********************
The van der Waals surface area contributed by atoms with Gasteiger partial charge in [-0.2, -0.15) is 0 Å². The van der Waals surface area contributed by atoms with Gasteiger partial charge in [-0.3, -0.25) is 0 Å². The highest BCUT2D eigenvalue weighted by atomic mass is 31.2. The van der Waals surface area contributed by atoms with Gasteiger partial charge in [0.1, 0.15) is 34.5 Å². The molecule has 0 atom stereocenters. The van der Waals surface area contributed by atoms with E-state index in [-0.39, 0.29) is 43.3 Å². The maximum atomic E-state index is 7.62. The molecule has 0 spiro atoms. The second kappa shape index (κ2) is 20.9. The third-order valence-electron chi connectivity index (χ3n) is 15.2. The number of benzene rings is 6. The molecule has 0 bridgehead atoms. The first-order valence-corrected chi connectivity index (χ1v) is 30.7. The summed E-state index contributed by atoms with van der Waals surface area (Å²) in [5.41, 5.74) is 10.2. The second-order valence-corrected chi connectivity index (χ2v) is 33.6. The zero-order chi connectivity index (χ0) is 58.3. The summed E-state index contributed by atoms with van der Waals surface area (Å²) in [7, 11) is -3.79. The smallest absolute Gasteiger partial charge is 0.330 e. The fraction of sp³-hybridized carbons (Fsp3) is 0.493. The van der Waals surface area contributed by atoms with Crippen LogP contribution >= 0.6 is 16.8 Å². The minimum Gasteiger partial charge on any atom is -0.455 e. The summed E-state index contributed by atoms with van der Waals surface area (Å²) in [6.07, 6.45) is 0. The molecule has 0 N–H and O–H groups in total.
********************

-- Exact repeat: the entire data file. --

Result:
The van der Waals surface area contributed by atoms with Gasteiger partial charge in [-0.2, -0.15) is 0 Å². The van der Waals surface area contributed by atoms with Gasteiger partial charge in [-0.3, -0.25) is 0 Å². The highest BCUT2D eigenvalue weighted by atomic mass is 31.2. The van der Waals surface area contributed by atoms with Gasteiger partial charge in [0.1, 0.15) is 34.5 Å². The molecule has 0 atom stereocenters. The van der Waals surface area contributed by atoms with E-state index in [-0.39, 0.29) is 43.3 Å². The maximum atomic E-state index is 7.62. The molecule has 0 spiro atoms. The second kappa shape index (κ2) is 20.9. The third-order valence-electron chi connectivity index (χ3n) is 15.2. The number of benzene rings is 6. The molecule has 0 bridgehead atoms. The first-order valence-corrected chi connectivity index (χ1v) is 30.7. The summed E-state index contributed by atoms with van der Waals surface area (Å²) in [5.41, 5.74) is 10.2. The second-order valence-corrected chi connectivity index (χ2v) is 33.6. The zero-order chi connectivity index (χ0) is 58.3. The summed E-state index contributed by atoms with van der Waals surface area (Å²) in [7, 11) is -3.79. The smallest absolute Gasteiger partial charge is 0.330 e. The fraction of sp³-hybridized carbons (Fsp3) is 0.493. The van der Waals surface area contributed by atoms with Crippen LogP contribution >= 0.6 is 16.8 Å². The minimum Gasteiger partial charge on any atom is -0.455 e. The summed E-state index contributed by atoms with van der Waals surface area (Å²) in [6.07, 6.45) is 0. The molecule has 0 N–H and O–H groups in total.